About this Research Topic
High resolution ultrasound has been applied on diagnosis and guided treatment for musculoskeletal ultrasound for years. Recently, its use on peripheral nerves opens a new era of peripheral nerve entrapment syndrome. When the nerve is entrapped, the segment proximal to the entrapment site appears swollen and hypoechoic on ultrasound imaging. Additional findings comprise loss of fascicular patterns, focal enlargement of neural fascicles and intra-neural hypervascularity can also be visualized. Besides conventional gray scale and B mode images, dynamic sonographic examinations may reveal abnormal excursion of the affected nerves. Using the advanced imaging technique, elastography, the entrapped nerves are found to be softer than the healthy controls. Therefore, ultrasound provides valuable anatomical and morphological evaluations of peripheral nerve entrapment syndrome in addition to functional assessment from electrophysiological studies.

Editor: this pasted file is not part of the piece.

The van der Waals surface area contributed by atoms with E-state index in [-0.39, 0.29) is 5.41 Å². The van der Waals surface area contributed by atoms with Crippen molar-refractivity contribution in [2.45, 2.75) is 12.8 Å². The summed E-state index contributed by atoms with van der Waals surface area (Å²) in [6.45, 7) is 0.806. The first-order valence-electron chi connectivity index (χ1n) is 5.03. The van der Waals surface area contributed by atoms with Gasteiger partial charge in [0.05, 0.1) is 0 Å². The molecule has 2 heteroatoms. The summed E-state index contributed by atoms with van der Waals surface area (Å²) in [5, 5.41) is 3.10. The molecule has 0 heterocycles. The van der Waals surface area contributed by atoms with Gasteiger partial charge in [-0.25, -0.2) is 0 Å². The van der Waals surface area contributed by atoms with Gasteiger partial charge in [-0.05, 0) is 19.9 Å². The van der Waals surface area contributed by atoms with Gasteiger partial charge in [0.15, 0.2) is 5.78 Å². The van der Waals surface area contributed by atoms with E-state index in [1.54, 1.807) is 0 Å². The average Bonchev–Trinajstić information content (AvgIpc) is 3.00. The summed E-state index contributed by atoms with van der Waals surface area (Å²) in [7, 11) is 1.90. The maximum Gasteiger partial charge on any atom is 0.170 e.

Among all the entrapment syndromes, carpal tunnel syndrome is the most common followed by cubital tunnel syndrome. The sonographic diagnostic criteria have been well established in carpal tunnel syndrome but still appear inconsistent regarding others. In addition to diagnosis, ultrasound guided intervention has significantly improved the treatment success. However, there is lack of consensus regrading which ultrasound guided approaches or regimens are the best for certain nerve entrapment syndromes.
Therefore, in consideration of the emerging use of ultrasound on peripheral nerve diseases, we welcome any type of contribution (original researches, reviews, perspectives, etc.), investigating the aforementioned issues. Contributions from the research areas relevant to use of ultrasound in diagnosis and treatment of peripheral nerve entrapment syndrome are welcome.
Keywords: neuropathy, carpal tunnel syndrome, cubital tunnel syndrome, pain, sonography
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